South America has been a special part of my life for four decades. I have lived many years in Brasil and Peru. I am married to an incredible lady from Argentina. I want to share South America with you.
By Naomi Mapstone
Timing is everything in a Peruvian Christmas. Christmas eve isNochebuena, the good night, and celebrations are geared to the stroke of midnight, when Peruvians light up the skies with fireworks displays.
In Lima, the sprawling desert capital overlooking the Pacific coast, offices shut at midday, giving the city’s 8m inhabitants time to make a last raid on shops and markets or to catch a bus for the provinces, high up in the Andes.
The city’s habitual creeping fog has evaporated by Christmas eve, lifting the spirits of last-minute shoppers but leaving mall Santas red-faced and flustered in their scratchy red wool suits.
The Santas are a relatively new addition to Christmas in Peru, along with Christmas trees and fairy lights, add-ons to the centuries-old tradition of nativity scenes depicting baby Jesus, Mary, Joseph and the odd llama under the star of Bethlehem.
It is hard to overstate the importance of the Christmas menu in this nation of food lovers, where ceviche and pisco sour recipes are as popular talking points as football. The main family feast takes place on Christmas eve rather than Christmas day, and sees some unusual specialities brought to the table. Peruvian cuisine is a heady mix of pre-Colombian, Spanish, Arabic, African, Chinese and Japanese traditions. At Christmas, Peruvians throw Italian and north American influences into the mix.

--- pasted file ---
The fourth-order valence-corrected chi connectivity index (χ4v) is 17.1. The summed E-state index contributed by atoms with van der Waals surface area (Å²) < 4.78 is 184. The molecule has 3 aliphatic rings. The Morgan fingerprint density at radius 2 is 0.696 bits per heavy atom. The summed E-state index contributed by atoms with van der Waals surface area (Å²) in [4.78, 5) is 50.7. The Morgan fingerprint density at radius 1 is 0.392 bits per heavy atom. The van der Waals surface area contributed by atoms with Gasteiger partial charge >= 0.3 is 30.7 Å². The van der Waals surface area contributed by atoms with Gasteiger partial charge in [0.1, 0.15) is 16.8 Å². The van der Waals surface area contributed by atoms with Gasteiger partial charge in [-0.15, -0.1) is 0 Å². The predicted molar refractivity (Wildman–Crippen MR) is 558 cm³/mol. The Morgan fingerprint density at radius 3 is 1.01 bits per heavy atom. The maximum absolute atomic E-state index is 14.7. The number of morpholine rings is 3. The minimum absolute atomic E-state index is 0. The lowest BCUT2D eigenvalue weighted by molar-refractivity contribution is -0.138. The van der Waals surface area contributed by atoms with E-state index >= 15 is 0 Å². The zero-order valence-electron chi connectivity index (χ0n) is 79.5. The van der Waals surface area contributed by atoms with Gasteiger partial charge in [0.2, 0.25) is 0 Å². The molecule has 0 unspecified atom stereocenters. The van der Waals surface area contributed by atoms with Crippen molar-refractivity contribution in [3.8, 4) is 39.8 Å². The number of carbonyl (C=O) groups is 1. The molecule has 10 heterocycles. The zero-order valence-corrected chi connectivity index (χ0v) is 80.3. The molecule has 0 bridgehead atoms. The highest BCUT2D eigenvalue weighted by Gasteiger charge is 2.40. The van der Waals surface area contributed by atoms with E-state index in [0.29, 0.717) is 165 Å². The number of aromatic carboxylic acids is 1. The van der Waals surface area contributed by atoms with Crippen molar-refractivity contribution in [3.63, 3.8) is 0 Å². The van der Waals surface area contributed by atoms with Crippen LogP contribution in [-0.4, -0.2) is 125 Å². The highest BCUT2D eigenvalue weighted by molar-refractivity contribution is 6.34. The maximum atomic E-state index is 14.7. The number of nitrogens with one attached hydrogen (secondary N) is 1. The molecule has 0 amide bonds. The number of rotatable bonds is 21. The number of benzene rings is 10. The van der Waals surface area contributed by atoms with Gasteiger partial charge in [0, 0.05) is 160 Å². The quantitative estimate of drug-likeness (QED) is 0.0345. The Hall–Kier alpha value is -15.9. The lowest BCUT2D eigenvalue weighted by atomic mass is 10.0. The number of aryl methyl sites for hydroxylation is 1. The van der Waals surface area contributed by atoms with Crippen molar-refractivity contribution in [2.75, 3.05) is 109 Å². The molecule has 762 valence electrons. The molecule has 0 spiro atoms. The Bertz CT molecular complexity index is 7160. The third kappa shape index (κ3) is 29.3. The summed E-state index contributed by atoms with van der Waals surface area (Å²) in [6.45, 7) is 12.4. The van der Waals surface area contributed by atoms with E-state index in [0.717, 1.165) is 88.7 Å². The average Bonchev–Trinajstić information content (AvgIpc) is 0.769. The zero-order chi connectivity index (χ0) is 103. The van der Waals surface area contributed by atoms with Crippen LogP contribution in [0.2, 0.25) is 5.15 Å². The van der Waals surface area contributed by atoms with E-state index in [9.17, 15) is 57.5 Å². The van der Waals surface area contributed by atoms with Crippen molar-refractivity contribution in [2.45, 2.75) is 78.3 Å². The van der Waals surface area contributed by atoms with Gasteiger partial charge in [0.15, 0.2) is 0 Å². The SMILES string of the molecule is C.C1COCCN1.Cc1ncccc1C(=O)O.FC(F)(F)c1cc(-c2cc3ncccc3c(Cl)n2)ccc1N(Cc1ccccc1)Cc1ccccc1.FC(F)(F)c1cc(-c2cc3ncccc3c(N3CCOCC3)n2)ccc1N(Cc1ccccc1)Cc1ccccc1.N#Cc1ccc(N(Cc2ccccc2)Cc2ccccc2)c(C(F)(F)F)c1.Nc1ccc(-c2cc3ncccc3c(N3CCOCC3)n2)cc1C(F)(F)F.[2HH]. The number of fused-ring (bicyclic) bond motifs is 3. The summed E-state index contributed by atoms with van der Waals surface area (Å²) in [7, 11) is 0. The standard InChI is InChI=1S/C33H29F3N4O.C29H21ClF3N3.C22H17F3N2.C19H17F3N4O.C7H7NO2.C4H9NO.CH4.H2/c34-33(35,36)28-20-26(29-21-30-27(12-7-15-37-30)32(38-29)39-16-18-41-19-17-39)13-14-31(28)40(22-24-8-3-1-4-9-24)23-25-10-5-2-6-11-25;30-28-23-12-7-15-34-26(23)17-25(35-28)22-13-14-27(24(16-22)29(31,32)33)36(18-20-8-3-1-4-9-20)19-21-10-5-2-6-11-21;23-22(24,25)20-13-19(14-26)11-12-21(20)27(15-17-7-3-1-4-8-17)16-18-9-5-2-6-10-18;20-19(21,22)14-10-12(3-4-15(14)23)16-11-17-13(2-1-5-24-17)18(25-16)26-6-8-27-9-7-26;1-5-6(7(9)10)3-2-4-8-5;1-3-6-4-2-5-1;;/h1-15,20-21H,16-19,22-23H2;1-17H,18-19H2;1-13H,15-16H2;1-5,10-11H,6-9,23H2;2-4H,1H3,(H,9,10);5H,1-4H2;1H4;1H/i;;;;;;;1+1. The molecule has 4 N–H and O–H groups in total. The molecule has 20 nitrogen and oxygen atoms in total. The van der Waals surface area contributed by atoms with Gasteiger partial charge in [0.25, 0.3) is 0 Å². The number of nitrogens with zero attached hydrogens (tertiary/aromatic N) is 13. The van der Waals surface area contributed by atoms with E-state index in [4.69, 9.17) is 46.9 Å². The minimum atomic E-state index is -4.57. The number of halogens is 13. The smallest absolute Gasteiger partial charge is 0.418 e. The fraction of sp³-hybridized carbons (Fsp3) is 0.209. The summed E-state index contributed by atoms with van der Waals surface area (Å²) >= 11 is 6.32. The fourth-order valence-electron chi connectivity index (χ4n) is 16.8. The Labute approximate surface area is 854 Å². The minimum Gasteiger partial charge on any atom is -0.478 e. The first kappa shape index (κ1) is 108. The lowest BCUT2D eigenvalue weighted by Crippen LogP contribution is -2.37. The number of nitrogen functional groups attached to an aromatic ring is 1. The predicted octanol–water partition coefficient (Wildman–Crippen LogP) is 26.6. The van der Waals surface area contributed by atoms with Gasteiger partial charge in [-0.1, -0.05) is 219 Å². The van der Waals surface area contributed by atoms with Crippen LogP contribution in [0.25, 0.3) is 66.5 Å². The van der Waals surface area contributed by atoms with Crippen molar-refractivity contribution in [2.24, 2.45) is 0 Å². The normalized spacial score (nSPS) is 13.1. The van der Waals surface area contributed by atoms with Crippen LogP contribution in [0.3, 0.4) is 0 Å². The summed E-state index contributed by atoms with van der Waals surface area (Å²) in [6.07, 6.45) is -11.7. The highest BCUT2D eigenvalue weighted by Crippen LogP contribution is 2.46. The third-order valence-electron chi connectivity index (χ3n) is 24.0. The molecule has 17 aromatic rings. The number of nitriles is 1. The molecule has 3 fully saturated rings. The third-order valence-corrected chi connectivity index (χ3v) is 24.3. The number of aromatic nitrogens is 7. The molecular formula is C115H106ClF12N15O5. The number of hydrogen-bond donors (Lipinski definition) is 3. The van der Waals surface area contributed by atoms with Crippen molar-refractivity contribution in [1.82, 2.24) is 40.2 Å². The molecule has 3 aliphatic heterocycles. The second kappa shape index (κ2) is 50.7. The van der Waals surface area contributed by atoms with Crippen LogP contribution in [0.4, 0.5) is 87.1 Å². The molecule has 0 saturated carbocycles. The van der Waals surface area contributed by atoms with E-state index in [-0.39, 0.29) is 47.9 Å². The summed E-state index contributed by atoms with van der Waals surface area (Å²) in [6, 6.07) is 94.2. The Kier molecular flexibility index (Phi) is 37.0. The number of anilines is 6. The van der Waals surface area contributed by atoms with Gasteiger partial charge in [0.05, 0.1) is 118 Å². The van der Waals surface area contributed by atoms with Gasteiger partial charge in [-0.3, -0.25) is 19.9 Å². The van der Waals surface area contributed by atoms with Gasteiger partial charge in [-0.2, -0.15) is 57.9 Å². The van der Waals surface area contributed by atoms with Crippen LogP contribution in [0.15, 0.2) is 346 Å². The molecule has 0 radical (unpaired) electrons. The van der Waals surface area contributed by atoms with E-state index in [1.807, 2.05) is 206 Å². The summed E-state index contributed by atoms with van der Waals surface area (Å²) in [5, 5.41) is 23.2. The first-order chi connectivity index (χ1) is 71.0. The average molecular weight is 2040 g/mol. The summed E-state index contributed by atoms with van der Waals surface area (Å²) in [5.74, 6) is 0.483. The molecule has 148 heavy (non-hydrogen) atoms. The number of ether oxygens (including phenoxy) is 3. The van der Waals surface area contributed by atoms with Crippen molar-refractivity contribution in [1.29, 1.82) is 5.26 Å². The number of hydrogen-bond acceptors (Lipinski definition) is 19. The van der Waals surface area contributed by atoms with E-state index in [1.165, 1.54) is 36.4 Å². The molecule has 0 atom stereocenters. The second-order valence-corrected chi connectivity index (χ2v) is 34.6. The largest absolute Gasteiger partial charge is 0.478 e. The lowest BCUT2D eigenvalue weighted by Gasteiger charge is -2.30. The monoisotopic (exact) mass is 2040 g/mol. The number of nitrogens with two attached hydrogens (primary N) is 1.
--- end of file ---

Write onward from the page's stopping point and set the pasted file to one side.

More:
Sales ofpanetónes, the Italian sweet bread, easily outstriphuahuas(pronounced “wawas”), baby Jesus-shaped breads and biscuits traditional in the sierra.
While roast baby pig and roast guinea pig stuffed with herbs might hold sway in the towns of the Andes, when it comes to the evening feast in Lima, turkey rules the roost. Shot through with pisco, a white brandy, basted with red Peruvian chilli, and stuffed with apple, it is often served with mashed sweet potato, salads and an Arabic-style rice cooked in Coca-Cola.
Some families serve dinner at 10pm and toast the arrival of Christ at midnight with champagne, hot chocolate andpanetón; others pick at tamales, ground corn stuffed with chicken or cheese, and wait for the fireworks to start a night-long party. Either way, many Peruvians start Christmas day with a long lie-in.